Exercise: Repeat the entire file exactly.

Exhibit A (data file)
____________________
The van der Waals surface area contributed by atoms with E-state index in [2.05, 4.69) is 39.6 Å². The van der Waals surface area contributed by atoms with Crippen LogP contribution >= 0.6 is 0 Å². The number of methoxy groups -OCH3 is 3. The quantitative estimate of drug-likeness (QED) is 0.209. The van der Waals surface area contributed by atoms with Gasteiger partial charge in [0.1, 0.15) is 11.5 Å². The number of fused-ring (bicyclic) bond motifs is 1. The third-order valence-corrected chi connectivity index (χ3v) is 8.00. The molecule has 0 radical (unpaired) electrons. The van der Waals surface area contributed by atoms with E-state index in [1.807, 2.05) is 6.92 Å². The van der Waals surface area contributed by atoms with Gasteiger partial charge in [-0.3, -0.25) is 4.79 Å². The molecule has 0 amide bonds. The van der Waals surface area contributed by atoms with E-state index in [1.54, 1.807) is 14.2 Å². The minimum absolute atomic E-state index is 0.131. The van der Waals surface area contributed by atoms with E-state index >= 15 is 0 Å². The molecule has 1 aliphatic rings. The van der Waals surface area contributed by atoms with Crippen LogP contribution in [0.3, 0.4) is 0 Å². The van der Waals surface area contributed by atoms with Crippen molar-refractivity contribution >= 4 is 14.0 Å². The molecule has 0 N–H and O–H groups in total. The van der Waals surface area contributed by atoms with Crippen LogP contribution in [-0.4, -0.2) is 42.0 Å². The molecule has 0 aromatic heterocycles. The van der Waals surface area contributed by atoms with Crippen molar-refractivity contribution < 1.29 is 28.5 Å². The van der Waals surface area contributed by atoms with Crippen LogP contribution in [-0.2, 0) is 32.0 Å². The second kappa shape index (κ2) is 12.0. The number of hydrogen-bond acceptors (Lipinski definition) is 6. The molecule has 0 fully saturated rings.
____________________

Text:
The van der Waals surface area contributed by atoms with E-state index in [2.05, 4.69) is 39.6 Å². The van der Waals surface area contributed by atoms with Crippen LogP contribution >= 0.6 is 0 Å². The number of methoxy groups -OCH3 is 3. The quantitative estimate of drug-likeness (QED) is 0.209. The van der Waals surface area contributed by atoms with Gasteiger partial charge in [0.1, 0.15) is 11.5 Å². The number of fused-ring (bicyclic) bond motifs is 1. The third-order valence-corrected chi connectivity index (χ3v) is 8.00. The molecule has 0 radical (unpaired) electrons. The van der Waals surface area contributed by atoms with E-state index in [1.807, 2.05) is 6.92 Å². The van der Waals surface area contributed by atoms with Gasteiger partial charge in [-0.3, -0.25) is 4.79 Å². The molecule has 0 amide bonds. The van der Waals surface area contributed by atoms with E-state index in [1.54, 1.807) is 14.2 Å². The minimum absolute atomic E-state index is 0.131. The van der Waals surface area contributed by atoms with E-state index >= 15 is 0 Å². The molecule has 1 aliphatic rings. The van der Waals surface area contributed by atoms with Crippen LogP contribution in [0.3, 0.4) is 0 Å². The van der Waals surface area contributed by atoms with Crippen molar-refractivity contribution >= 4 is 14.0 Å². The molecule has 0 N–H and O–H groups in total. The van der Waals surface area contributed by atoms with Crippen LogP contribution in [-0.4, -0.2) is 42.0 Å². The molecule has 0 aromatic heterocycles. The van der Waals surface area contributed by atoms with Crippen molar-refractivity contribution < 1.29 is 28.5 Å². The van der Waals surface area contributed by atoms with Crippen LogP contribution in [-0.2, 0) is 32.0 Å². The second kappa shape index (κ2) is 12.0. The number of hydrogen-bond acceptors (Lipinski definition) is 6. The molecule has 0 fully saturated rings.